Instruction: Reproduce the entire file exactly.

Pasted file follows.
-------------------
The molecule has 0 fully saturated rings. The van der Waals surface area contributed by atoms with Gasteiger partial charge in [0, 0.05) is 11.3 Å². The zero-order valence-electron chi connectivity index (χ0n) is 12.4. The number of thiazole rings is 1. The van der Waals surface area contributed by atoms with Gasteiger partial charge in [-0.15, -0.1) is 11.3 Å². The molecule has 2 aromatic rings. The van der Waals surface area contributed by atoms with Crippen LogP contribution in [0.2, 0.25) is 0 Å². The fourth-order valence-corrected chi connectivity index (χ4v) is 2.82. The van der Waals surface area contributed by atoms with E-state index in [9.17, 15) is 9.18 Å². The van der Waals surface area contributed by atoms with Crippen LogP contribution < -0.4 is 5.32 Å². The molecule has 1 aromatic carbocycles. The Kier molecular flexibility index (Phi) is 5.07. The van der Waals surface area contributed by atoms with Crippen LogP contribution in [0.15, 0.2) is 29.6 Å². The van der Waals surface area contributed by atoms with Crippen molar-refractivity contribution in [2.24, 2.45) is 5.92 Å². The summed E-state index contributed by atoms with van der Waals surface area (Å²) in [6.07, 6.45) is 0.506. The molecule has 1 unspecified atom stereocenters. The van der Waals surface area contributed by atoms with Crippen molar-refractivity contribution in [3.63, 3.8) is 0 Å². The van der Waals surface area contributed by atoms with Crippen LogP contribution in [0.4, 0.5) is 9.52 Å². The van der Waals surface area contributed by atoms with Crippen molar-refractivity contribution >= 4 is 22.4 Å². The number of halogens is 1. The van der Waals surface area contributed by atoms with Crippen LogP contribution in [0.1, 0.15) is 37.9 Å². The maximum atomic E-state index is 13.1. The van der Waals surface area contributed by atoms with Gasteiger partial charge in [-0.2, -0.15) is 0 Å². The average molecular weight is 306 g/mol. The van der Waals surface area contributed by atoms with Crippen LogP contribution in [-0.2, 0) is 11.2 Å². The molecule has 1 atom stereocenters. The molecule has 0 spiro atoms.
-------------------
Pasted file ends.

The molecule has 0 fully saturated rings. The van der Waals surface area contributed by atoms with Gasteiger partial charge in [0, 0.05) is 11.3 Å². The zero-order valence-electron chi connectivity index (χ0n) is 12.4. The number of thiazole rings is 1. The van der Waals surface area contributed by atoms with Gasteiger partial charge in [-0.15, -0.1) is 11.3 Å². The molecule has 2 aromatic rings. The van der Waals surface area contributed by atoms with Crippen LogP contribution in [0.2, 0.25) is 0 Å². The fourth-order valence-corrected chi connectivity index (χ4v) is 2.82. The van der Waals surface area contributed by atoms with E-state index in [9.17, 15) is 9.18 Å². The van der Waals surface area contributed by atoms with Crippen LogP contribution < -0.4 is 5.32 Å². The molecule has 1 aromatic carbocycles. The Kier molecular flexibility index (Phi) is 5.07. The van der Waals surface area contributed by atoms with Crippen LogP contribution in [0.15, 0.2) is 29.6 Å². The van der Waals surface area contributed by atoms with Crippen molar-refractivity contribution in [2.24, 2.45) is 5.92 Å². The summed E-state index contributed by atoms with van der Waals surface area (Å²) in [6.07, 6.45) is 0.506. The molecule has 1 unspecified atom stereocenters. The van der Waals surface area contributed by atoms with Crippen molar-refractivity contribution in [3.63, 3.8) is 0 Å². The van der Waals surface area contributed by atoms with Crippen LogP contribution in [0.4, 0.5) is 9.52 Å². The van der Waals surface area contributed by atoms with Crippen molar-refractivity contribution >= 4 is 22.4 Å². The number of halogens is 1. The van der Waals surface area contributed by atoms with Crippen LogP contribution in [0.1, 0.15) is 37.9 Å². The maximum atomic E-state index is 13.1. The van der Waals surface area contributed by atoms with Gasteiger partial charge in [-0.2, -0.15) is 0 Å². The average molecular weight is 306 g/mol. The van der Waals surface area contributed by atoms with Crippen LogP contribution in [-0.2, 0) is 11.2 Å². The molecule has 1 atom stereocenters. The molecule has 0 spiro atoms.